for reaching an ever better basis for rationality. [footnote 1]

I tend to think in terms of being "fully informed rational" ("supremely 
rational"?, "educated rational"?, "superrational"), "rational", 
"partially rational", "irrational", and "non-rational". Most of us here 
are "fully informed rational". We do plenty of self-examination and 
meta-thinking, we track down provenance and success of facts and ideas, 
and we have a well-developed understanding of probability, emotions and 
their meaning, and models for everything including what others are 
thinking. "Rational" is the typical "unexamined life" where someone 
accepts all taught and society-accepted facts and reasons on those 
fairly consistently. "Partially rational" ("scoped" or "bounded" or 
"parrational") people know they have accepted some irrational premise, 
which could be God/religion or it could be some fantasy ("I am Captain 
Kirk", ...), and they operate rationally within that chosen or ingrained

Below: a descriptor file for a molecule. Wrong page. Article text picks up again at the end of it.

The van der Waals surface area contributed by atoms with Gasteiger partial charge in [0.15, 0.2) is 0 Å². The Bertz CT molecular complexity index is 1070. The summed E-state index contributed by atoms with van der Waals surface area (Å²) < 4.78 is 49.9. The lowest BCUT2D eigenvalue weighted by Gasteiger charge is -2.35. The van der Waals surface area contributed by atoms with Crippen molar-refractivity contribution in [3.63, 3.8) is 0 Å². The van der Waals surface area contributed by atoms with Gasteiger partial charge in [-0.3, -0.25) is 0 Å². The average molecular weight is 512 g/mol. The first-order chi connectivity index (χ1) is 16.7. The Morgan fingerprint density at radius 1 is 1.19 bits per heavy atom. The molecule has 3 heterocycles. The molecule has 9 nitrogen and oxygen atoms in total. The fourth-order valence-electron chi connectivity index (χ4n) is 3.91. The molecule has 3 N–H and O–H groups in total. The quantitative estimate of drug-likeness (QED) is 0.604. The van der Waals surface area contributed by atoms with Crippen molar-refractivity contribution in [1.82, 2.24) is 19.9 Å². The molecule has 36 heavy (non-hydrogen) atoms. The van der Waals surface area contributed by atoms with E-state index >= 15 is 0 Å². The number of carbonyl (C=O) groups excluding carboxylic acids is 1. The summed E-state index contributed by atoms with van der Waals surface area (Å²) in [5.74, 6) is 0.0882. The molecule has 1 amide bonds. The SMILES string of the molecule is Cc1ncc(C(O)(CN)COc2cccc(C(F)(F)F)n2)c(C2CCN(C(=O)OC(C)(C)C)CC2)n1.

framework. This can happen because of upbringing, brainwashing, peer 
pressure, apparent random choice of what to believe, or just for fun. 
"Irrational" people make some significant percentage of choices that are 
not appropriate to their known facts, principles, interests, and needs. 
They may make these because of culture, peer pressure, habit, etc., but 
they know that they are making choices they cannot support. 
"Non-rational" decisions are not supported by any valid facts or 
principles. These people are just not thinking beyond the envelope of an 
impulse.

An observer without prior knowledge of the mental state and capabilities 
of an actor can only speculate inductively about whether a particular 
action or utterance is rational in some way. Only explanation, directly 
or indirectly (by past FoRK posts perhaps) by the actor can indicate to 
others that they are operating with a certain degree of rationality. Two 
people may react the same way in the same situation and each be at 
completely different rationality levels.